Downtime – The Average is 235 Hours a Year!

Less than half (48%) of large UK companies have a formal policy in place to measure the quality of internal IT operations service and delivery, finds new independent research¹ published today by global IT solutions and services provider Dimension Data. Furthermore, half of IT executives surveyed admitted that they do not have the right level of operations management tools in place to help manage IT. This lack of investment contributes to significant levels of system downtime, equating to 235 hours a year for the average UK company.

Given this situation, it’s unsurprising that fault resolution is the number one issue relating to IT operations for business managers. More than three-quarters (76%) of business managers surveyed said that a performance increase in fault resolution was ‘critical’ to the productivity of their business. Other issues identified where improvements were critical included hardware management (68%) and helpdesk performance (64%).

However, IT executives point out that they lack the proper resources to manage IT operations effectively. Four in five (79%) say they face particular challenges from having to deal with configuration and change management issues, while almost three-quarters (73%) say that operations management cost control is a key problem.

Terry Wilson, Business Development Director, Operations Management Solutions at Dimension Data in the UK, said: “The problem starts with a lack of agreement on measurables such as service level agreements (SLAs). In the majority of cases the IT group is seen as a central overhead, and only two in five companies that we surveyed said that they regularly monitor SLAs. More than a third of IT executives also said that they don’t have any formal SLAs in place and rely on guidelines and informal procedures only. Given the huge importance of IT operations to any organisation, it’s surprising that so few companies have any mechanisms in place to measure their effectiveness, and that so many fail to invest in the right tools and resources to manage them.”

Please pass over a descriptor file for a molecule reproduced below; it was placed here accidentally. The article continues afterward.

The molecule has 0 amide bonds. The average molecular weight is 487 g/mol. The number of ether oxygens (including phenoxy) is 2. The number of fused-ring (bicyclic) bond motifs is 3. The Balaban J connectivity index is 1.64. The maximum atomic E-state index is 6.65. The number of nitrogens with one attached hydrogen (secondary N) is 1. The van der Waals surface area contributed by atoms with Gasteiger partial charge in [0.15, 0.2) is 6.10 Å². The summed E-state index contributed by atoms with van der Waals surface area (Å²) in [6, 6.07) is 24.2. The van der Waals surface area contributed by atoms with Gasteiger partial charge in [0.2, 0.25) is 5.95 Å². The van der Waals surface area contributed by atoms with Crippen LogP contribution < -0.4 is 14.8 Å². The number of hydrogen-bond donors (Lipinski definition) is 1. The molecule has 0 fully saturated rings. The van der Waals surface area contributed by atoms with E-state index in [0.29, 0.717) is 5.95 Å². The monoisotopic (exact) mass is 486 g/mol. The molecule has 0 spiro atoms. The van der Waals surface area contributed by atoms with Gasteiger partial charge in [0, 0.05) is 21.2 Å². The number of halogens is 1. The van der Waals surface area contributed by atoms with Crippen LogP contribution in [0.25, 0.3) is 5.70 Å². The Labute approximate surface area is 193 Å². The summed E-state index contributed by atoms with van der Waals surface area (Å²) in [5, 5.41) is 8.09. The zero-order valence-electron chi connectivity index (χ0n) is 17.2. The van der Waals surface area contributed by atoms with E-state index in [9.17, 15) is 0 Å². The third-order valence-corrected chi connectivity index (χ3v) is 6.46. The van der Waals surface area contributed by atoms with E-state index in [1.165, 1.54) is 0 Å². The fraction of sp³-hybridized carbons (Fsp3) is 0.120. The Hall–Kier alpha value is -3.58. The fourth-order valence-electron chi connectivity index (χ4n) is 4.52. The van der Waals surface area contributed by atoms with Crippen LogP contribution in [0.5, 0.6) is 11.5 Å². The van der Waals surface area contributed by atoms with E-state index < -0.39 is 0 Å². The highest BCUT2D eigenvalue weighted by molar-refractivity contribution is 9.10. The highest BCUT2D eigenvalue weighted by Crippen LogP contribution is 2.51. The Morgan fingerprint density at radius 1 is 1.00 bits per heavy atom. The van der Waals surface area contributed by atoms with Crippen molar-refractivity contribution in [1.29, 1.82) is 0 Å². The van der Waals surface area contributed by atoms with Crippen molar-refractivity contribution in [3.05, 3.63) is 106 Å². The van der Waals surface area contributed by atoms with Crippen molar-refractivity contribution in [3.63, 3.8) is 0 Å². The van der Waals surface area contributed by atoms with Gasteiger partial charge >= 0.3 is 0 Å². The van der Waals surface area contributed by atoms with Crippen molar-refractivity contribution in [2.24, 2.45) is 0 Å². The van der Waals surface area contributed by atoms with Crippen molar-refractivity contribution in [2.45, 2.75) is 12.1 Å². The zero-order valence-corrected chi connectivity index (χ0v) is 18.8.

In-house IT departments are also failing to adopt industry standard best practice methodologies that would help them provide high quality services to the business. Only one in 10 companies has adopted the BS15000 standard for systems management for example, while the IT Infrastructure Library (ITIL) framework has been adopted by just one in five companies. Although use of ITIL is expected to rise in the future to one in four companies, adoption of Six Sigma in this area is not expected to expand beyond the 20% of companies that use it currently.

Another challenge is that communication with the IT team to discuss departmental business issues is sporadic. Although 18% of business managers say that they meet their IT team on a weekly basis, a worrying 31% claim that they never, or hardly ever, meet them at all.

One option that businesses can take is to outsource or out-task different elements of operations management to a third party specialist who can manage processes according to agreed SLAs. Sixty-five per cent of CIOs stated they would consider outsourcing services if the business case was right or it was a truly viable option, with 49% citing “improved service delivery” as the critical benefit.

Terry Wilson concludes: “Our research exposes a clear business risk for organisations in a range of different sectors. By failing to understand and address the reasons for IT downtime, which include a lack of formal SLAs, investment in management tools and slow progress towards quality standards and outsourcing arrangements, organisations are incurring unnecessary risks to their operations and the reputation of their brand. As technology sits at the heart of nearly every business operation, it’s about time that board directors began asking some serious questions about how the value of IT operations to the business is managed and measured.”